Guest talk: Giulio Malavolta "Can we obfuscate quantum circuits?"
Can we obfuscate quantum circuits?
Max Planck Institute for Security and Privacy (MPI-SP)
Abstract: In this talk we investigate the following questions: Can we obfuscate quantum circuits? We discuss definitions, opportunities and barriers towards achieving this new “holy grail” of quantum cryptography. We present a construction for null quantum circuits (i.e., quantum circuits that always reject) assuming:
- The quantum hardness of learning with errors (LWE).
- Post-quantum indistinguishability obfuscation for classical circuits.
- A notion of ''dual-mode'' classical verification of quantum. computation (CVQC).
Then we show how quantum null-iO enables a series of new cryptographic primitives that were not know to exist prior to our work. If time permits, we will also survey the state of the art in post-quantum obfuscation for classical circuits.
Based on a joint work with James Bartusek (presented at QIP’22 and ITCS’22)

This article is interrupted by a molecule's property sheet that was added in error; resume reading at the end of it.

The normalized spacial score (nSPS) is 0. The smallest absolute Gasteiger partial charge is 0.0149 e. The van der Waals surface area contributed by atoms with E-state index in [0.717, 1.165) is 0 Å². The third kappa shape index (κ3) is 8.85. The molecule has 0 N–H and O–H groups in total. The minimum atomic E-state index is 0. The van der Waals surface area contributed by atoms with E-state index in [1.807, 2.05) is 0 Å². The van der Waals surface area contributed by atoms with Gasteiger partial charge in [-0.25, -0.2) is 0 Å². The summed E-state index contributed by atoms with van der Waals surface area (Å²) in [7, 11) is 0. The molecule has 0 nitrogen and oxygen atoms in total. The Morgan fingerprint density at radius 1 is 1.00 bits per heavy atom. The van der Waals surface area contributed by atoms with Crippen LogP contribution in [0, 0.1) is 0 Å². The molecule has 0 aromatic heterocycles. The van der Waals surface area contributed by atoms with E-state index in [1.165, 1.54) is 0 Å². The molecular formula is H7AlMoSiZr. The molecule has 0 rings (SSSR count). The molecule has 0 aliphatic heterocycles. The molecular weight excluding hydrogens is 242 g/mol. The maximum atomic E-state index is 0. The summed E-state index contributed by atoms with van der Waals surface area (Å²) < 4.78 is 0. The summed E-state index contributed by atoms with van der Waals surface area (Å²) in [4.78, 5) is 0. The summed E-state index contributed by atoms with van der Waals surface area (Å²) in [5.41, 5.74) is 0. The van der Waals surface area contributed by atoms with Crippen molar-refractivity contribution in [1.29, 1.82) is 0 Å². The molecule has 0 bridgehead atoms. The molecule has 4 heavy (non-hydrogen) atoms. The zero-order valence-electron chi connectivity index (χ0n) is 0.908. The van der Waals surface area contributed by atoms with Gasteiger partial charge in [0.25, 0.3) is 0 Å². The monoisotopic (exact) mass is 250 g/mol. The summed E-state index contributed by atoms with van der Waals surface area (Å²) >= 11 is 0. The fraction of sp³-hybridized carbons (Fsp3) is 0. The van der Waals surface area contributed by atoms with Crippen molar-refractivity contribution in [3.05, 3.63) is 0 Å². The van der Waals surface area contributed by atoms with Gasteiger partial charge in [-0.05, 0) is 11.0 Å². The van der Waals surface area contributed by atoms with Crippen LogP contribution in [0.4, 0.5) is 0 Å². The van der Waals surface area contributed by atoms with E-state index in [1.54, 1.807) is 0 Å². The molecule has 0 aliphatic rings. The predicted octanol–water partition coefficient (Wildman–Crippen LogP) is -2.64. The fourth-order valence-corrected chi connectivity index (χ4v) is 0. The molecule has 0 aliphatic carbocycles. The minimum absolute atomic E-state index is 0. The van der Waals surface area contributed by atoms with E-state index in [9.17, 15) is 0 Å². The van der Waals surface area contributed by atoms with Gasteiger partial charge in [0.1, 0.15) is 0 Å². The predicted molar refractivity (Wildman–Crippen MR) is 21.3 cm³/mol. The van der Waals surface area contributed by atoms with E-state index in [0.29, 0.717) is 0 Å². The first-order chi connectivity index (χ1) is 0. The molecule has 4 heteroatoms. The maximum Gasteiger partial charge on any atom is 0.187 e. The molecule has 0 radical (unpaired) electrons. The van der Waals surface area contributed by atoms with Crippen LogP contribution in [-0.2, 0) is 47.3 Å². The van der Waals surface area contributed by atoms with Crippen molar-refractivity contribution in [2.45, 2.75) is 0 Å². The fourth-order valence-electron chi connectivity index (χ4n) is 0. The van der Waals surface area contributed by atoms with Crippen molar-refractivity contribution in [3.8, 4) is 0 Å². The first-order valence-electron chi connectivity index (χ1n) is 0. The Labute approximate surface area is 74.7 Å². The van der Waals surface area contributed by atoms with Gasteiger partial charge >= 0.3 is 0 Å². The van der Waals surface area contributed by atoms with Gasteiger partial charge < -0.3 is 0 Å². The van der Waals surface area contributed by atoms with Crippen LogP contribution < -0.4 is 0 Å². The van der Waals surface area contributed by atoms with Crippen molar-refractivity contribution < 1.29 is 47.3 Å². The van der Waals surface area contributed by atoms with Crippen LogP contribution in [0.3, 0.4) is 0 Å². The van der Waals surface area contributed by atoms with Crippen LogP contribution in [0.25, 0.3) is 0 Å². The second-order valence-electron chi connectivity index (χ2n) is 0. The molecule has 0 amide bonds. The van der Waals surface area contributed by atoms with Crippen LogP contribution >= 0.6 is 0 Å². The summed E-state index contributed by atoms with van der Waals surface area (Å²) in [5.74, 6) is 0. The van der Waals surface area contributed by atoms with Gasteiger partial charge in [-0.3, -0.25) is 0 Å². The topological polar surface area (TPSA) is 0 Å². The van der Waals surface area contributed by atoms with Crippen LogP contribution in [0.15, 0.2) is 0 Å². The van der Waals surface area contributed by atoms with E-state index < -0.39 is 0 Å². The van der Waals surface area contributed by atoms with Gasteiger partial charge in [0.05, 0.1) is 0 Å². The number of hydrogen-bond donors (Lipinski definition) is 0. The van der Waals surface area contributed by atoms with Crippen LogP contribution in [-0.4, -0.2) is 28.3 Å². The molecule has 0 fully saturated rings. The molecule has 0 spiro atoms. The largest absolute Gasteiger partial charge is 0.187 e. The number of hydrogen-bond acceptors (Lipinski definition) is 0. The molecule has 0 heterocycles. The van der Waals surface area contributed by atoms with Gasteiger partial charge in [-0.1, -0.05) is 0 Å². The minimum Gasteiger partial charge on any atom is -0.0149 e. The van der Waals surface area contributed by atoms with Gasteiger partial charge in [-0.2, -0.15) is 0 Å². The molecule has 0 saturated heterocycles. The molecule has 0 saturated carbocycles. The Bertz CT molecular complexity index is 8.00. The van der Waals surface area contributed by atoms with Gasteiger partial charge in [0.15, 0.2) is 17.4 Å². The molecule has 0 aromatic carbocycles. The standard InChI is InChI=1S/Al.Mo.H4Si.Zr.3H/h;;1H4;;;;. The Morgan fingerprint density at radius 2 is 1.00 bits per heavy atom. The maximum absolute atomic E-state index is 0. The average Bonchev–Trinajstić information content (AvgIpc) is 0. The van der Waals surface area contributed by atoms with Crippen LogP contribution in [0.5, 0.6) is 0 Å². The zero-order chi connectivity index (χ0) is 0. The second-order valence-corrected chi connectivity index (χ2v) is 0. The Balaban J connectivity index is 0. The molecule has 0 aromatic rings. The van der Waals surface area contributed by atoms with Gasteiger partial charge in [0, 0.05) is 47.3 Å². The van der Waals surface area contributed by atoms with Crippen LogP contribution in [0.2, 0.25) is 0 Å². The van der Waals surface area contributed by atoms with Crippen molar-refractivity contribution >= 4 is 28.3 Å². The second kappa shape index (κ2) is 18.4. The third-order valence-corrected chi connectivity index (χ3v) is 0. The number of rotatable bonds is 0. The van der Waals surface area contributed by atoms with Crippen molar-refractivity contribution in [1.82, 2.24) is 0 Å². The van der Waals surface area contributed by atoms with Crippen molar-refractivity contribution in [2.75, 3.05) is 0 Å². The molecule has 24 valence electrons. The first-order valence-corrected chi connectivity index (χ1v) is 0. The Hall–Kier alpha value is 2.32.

Bio: I am tenure-track faculty (= Assistant Professor) at the Max Planck Institute for Security and Privacy (MPI-SP) where I am the head of the Cryptographic Systems group. My research focuses on mathematical aspects of asymmetric cryptography. I am also broadly interested in the intersections with other disciplines, e.g., computer security, cryptocurrencies, concurrent systems, formal methods, game theory, and quantum computing.
Prior to joining MPI-SP, I was a PostDoc with a joint appointment at UC Berkeley (working with Sanjam Garg) and at Carnegie Mellon University (working with Vipul Goyal). In fall 2019 I was a research fellow at the Simons Institute for the Theory of Computing. I completed my Ph.D. in June 2019 at Friedrich-Alexander University under the supervision of Dominique Schröder.